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The Witch of Blackbird Pond

Elizabeth George Speare

Theme: Personal Choices
Grades: Grades 7-8

Speare's second novel, The Witch of Blackbird Pond, is a romantic, historical tale about a young girl's rebellion against bigotry and her Puritan surroundings. Kit is a free-spirited sixteen-year-old colonial girl from Barbados who comes to live with relatives in the solemn, hard-working town of Wethersfield, Connecticut. Kit feels trapped and lonely in her new life until the day she finds refuge in the Meadows. There she meets an old Quaker woman named Hannah, who is known as the Witch of Blackbird Pond. Uncle Matthew forbids Kit to see Hannah, but Kit persists in visiting her friend and even helps an abused child named Prudence find solace there. When an epidemic causes the townspeople to go after Hannah for practicing witchcraft, Kit helps her escape. Then Kit herself becomes the subject of the witch hunt. Her incarceration and trial force her to reexamine her feelings towards two young men and her future. In the end, Kit must choose the direction her life will take.

  1. Linking to Today: Personal Choices.
    In The Witch of Blackbird Pond, the main character moves to a society in which her choices are much more restricted than they were when she was growing up. Have small groups of students brainstorm about and list the kinds of choices they have in their society today, especially in such areas as education, behavior, occupation, dress, and the choice of a mate. Then have them consider the cultural factors that might restrict their choices in some way, and what happens when someone breaks through the restrictions and chooses a path not sanctioned by society. Encourage students to think about their conclusions as they read the novel, and see if their ideas fit the situations Kit encounters.
  1. Group Work: The Freedom Debate.
    Freedom and the importance of obeying authority are central issues in this novel. Have students explore their understanding of these concepts by debating one of the following statements: 1) Individual freedom is more important than doing things for the good of the community. 2) A person should follow his or her own heart, even if it means disobeying rules or going against the rest of the group.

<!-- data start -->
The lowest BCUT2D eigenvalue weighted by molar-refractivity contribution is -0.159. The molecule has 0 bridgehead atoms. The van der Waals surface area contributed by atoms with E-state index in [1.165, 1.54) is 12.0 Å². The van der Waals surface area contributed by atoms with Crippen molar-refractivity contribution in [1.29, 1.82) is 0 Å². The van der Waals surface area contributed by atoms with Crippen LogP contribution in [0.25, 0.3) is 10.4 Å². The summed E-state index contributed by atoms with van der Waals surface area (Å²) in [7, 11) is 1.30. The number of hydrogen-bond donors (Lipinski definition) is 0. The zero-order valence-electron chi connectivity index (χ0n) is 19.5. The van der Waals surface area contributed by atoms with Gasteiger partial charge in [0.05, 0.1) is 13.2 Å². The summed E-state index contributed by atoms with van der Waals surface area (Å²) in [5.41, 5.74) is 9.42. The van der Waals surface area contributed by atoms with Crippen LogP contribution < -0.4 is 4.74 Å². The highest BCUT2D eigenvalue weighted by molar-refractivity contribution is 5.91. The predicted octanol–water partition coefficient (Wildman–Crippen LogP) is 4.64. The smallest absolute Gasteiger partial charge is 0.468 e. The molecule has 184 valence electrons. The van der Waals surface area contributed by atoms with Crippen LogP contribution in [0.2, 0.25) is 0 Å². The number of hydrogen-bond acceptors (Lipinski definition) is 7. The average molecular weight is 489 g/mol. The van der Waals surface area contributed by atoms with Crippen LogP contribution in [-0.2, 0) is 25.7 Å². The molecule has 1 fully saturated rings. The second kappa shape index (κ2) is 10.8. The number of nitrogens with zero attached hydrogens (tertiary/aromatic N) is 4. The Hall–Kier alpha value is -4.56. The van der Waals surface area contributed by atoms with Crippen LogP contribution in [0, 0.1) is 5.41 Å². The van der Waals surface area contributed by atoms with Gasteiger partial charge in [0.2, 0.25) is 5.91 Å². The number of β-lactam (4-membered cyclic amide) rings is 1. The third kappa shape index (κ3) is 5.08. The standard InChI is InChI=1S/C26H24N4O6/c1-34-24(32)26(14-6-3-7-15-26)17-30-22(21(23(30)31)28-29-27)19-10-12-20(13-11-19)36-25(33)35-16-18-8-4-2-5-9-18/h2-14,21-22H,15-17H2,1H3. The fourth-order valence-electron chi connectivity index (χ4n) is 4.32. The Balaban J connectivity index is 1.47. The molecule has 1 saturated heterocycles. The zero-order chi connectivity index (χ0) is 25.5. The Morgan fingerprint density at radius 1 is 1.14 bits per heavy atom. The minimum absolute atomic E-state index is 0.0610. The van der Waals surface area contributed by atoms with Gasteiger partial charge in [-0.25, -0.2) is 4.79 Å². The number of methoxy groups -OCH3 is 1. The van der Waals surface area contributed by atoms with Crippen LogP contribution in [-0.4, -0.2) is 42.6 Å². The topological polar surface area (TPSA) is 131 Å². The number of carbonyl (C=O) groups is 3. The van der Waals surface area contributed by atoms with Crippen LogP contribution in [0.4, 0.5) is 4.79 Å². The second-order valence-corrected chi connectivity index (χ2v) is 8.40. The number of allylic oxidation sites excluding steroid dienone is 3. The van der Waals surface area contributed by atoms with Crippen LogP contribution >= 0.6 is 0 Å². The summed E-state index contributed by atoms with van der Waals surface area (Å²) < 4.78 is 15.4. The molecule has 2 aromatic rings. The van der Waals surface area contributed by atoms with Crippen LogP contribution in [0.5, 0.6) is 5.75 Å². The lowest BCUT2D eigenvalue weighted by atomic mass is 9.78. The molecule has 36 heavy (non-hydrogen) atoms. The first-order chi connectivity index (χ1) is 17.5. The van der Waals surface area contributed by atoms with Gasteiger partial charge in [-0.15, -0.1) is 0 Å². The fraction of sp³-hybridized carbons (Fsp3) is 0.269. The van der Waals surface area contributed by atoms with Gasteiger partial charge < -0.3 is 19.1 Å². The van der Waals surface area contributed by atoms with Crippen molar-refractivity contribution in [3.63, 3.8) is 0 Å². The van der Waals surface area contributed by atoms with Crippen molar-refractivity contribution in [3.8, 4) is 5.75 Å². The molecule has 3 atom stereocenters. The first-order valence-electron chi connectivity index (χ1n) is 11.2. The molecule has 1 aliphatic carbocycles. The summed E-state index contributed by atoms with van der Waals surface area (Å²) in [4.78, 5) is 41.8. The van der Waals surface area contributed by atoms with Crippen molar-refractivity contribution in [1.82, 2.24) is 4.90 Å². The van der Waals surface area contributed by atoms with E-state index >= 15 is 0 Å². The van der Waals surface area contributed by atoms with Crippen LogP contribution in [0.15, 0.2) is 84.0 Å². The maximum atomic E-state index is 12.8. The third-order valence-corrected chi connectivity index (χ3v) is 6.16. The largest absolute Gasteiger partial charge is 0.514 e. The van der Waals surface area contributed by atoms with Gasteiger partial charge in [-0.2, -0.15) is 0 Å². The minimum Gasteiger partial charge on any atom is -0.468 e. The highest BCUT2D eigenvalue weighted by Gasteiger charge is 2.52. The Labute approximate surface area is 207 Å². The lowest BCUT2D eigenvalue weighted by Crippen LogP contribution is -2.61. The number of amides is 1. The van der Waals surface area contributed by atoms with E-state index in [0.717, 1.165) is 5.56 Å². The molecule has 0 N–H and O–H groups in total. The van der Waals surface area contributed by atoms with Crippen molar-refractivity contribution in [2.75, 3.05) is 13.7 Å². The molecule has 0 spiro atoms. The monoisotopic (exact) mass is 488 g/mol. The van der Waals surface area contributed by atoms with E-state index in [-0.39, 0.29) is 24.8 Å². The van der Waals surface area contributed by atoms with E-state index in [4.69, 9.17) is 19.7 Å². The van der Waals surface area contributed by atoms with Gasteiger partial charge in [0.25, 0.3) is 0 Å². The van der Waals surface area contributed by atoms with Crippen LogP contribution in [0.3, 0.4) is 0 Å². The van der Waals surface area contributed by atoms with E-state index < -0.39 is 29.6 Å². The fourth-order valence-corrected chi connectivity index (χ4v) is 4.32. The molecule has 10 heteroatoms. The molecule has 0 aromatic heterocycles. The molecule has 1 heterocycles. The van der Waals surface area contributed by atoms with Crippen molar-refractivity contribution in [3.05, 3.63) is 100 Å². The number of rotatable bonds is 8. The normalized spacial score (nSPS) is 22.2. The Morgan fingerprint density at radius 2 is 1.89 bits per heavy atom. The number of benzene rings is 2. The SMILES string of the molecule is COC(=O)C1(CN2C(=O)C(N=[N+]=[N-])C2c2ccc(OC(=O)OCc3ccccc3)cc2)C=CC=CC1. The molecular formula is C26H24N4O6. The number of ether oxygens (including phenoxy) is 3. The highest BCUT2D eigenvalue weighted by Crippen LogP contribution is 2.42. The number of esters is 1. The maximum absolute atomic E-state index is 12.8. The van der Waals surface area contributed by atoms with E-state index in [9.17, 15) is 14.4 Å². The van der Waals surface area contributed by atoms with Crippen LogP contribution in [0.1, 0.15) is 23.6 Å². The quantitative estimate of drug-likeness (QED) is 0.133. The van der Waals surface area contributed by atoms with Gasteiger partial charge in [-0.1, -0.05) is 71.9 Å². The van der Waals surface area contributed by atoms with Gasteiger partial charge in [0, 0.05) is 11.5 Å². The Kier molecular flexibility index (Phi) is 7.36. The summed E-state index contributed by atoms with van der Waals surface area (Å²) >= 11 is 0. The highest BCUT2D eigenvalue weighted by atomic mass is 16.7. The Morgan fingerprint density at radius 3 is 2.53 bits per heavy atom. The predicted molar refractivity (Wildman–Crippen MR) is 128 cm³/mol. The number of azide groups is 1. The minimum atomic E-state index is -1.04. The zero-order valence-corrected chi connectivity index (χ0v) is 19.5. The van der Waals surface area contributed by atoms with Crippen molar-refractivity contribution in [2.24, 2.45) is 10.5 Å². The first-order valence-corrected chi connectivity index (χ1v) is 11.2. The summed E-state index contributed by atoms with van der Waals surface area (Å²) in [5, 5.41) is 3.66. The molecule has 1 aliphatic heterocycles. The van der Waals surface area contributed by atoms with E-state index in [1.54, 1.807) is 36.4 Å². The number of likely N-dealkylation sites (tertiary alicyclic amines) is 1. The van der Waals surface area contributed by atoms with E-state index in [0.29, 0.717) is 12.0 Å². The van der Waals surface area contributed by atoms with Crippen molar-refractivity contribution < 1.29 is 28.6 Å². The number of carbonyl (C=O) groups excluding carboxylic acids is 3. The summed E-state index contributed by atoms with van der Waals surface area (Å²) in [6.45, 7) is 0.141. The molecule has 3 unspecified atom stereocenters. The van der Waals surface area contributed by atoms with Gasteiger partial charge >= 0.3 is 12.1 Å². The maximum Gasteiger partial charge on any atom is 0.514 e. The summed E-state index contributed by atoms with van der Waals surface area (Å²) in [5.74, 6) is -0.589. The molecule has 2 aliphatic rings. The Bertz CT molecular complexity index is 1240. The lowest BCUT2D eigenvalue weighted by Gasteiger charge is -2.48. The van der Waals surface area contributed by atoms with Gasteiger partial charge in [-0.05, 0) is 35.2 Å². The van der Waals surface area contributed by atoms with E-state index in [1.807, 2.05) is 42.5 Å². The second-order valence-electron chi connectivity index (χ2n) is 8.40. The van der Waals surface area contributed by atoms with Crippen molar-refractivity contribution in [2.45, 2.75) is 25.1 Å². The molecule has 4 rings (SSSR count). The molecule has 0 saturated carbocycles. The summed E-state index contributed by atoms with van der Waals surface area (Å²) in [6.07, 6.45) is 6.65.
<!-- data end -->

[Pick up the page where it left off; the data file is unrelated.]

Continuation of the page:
1. Thanks for the Memories.
    Have students work in small groups to role play interviews with various characters from the novel. Each group can choose one or two key events in the novel and plan interviews with the characters involved, asking them about their memories of the event. Students assuming the roles of the characters should try to adopt their character's personality for the interview and to speak from that character's point of view on the issue.

  1. Growing Pains.
    All the characters grow as a result of the events in this novel. Ask students to select one character and make an illustrated timeline of that character's life within the scope of the book. What incidents in their life had the most impact?
  1. Who's To Blame?
    The Wethersfield people blamed Hannah for the epidemic that swept through the town. Instruct students to find information about another incident in history of a person or a group being used as a scapegoat for hard times. Have them write a report about the incident they find and conclude by showing any parallels they see between this incident and Hannah's ordeal.
  1. Compare/Contrast.
    Research the Puritan and Quaker religions as they were practiced in colonial times. Make a chart comparing and contrasting each religion's views on such issues as worship services, sin, education, freedom, holidays, children, and any other issue you would like to include.